We consider a downside scenario in 2012 to be one where SAAR does not improve from the 13 mm expected by OEMs in 2011 as well as the share GMT900 as a percentage of SAAR decreasing to 5.5% in instead of getting back to 6.5% as we have seen in the past. This set of assumptions would yield a 2012E EBITDA of $362 mm. Applying a trough EBITDA multiple of 4x to this downside EBITDA yields a stock price of approximately $9, implying a downside of 17% from current levels.
Dependence on GM: On a historical basis, General Motors has represented approximately 75% of AXL's revenue. Although AXL has very little risk of losing business during the life of a vehicle platform program (typically 3 to 5 years), AXL must win new GM programs when old programs are retired and new ones come up for bid. If GM falls into financial difficulty again or chooses to source its axles from another supplier, it could adversely impact the financial performance of AXL. However, due to GM's firm entrenchment with AXL, including the 2009 GM/AXL agreement, GM's preference to source locally and AXL's deep knowledge of GM's GMT900 platform, we see little probability that GM will take its business elsewhere.
Another aspect of AXL's dependency on GM is the level of inventory GM keeps on hand for its GMT900 platform. Per GM's most recent sales call, the days inventory for its GMT900 related trucks was 110 days inventory, well above the historical average of 85 days (higher during summer quarters due to production build for next year's models). If this days figure remains high, it could mean downward pressure on AXL's sales in coming quarters. However, OEMs have not reduced their full-year SAAR projections of approximately 13 mm which reflects their belief that demand will persist during the second half of 2011 despite a slowdown in April/May of this year 2011.
This is an important data point that investors must try to monitor on a regular basis as it provides a sanity check on how much sales growth to project for AXL. Days inventory data is available anecdotally on OEM monthly sales calls, from sell-side research reports or from third party research firm Ward's.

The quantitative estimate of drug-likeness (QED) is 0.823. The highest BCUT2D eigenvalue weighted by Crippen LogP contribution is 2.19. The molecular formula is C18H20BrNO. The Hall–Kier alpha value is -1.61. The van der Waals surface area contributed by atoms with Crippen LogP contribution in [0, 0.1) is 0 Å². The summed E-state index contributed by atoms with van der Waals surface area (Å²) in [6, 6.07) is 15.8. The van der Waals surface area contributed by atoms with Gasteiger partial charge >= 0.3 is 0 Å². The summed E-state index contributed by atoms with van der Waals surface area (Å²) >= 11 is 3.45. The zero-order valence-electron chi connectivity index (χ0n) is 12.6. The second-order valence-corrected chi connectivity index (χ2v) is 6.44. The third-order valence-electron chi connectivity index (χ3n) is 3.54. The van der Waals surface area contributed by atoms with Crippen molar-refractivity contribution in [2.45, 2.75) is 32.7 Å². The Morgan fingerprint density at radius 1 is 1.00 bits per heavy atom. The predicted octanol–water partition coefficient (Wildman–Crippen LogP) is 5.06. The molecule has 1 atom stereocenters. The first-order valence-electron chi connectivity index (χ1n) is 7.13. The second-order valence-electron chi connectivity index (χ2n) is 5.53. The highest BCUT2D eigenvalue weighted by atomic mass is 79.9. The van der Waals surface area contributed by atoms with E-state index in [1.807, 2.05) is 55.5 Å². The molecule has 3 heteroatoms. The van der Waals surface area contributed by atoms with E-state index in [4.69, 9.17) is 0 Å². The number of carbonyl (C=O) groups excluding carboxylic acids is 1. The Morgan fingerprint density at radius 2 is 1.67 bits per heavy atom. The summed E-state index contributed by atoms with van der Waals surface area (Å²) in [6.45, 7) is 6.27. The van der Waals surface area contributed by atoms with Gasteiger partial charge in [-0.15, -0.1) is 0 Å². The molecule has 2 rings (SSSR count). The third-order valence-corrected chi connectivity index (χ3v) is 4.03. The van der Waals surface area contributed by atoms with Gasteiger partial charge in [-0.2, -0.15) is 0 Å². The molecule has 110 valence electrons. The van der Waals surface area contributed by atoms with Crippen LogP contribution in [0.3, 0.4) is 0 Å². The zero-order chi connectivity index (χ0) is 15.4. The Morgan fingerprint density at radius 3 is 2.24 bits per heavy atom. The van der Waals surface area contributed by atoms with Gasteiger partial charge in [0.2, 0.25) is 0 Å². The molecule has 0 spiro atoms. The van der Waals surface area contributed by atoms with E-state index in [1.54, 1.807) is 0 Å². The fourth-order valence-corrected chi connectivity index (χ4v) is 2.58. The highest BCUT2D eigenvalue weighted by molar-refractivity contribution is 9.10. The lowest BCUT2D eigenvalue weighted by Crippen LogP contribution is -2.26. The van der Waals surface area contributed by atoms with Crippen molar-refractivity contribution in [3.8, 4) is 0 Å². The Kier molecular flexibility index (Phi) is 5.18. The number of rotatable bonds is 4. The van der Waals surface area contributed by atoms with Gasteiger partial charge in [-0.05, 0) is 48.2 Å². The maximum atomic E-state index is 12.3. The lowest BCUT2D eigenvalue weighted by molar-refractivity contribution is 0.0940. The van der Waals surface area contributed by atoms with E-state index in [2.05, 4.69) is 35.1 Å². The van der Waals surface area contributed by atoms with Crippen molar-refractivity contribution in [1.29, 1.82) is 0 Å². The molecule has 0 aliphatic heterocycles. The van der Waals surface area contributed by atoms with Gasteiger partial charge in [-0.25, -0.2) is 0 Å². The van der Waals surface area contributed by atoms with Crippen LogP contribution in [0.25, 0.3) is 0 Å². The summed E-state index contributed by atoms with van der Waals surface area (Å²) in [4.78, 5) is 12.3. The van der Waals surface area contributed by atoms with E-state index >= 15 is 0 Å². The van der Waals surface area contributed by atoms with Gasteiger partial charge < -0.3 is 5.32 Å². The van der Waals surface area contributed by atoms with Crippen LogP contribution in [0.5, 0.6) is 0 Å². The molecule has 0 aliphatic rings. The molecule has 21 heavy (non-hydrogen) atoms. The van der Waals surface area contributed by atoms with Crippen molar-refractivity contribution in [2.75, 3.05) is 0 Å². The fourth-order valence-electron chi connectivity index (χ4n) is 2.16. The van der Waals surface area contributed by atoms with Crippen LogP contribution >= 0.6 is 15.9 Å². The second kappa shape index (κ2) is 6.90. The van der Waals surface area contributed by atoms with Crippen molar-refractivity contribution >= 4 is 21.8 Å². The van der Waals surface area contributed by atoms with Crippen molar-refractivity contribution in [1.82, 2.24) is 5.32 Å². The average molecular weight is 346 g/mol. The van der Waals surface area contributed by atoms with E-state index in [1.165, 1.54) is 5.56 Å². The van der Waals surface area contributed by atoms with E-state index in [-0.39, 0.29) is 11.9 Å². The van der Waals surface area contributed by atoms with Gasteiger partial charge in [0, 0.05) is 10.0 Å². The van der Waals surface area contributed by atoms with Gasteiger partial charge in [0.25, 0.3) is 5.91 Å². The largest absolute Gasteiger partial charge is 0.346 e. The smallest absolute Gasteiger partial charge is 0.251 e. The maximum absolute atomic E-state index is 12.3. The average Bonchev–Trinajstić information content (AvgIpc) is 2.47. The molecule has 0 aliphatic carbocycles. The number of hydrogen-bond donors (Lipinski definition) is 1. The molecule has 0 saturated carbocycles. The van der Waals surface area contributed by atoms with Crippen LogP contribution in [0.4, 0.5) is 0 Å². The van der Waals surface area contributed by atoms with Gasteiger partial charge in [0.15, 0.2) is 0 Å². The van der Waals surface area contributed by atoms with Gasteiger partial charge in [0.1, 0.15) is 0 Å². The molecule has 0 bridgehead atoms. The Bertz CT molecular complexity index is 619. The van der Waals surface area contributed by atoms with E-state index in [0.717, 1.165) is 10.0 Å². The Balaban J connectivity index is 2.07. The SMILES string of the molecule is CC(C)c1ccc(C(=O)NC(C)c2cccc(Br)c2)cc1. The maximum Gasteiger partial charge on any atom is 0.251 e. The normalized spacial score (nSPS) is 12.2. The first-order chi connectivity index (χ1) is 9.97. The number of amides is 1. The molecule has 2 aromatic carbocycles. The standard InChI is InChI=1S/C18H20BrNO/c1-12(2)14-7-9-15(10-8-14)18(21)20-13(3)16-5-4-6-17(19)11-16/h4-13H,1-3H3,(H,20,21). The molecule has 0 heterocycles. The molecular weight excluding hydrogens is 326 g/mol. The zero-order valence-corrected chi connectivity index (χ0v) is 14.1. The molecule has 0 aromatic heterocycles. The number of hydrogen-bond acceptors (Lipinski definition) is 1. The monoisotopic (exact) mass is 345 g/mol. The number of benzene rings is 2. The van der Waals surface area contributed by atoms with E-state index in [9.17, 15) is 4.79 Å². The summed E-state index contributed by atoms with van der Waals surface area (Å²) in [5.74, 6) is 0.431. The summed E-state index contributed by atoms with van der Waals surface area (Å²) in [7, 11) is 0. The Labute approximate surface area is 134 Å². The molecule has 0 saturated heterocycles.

Exposure to Light Trucks/Gas Prices: During April 2011, as gas prices approached the $4 per gallon mark, the light truck mix within the US SAAR dipped to 9.7% in April 2011 compared to a 10-12% range in a normal environment. However as gas prices have fallen over the last month, the mix recovered to 10.1% in May 2011. In addition, OEMs GM and F continue to make public comments that small businesses are still replacing their older light trucks.
Incremental Margin Sustainability: Due to the nature of AXL's industrial business model, investors must constantly monitor the degree to which types of costs (i.e. fixed vs. variable) are added to the cost structure as sales increase. In recent quarters, many public auto and truck supply companies have made comments that the supply chain is tight in certain areas including electrical components, tires and, in particular, axles. If AXL experiences any supply tightness for smaller components, it could experience additional premium freight costs (variable costs) and additional labor (fixed cost) that is not efficient as its current employees because they are not trained as well.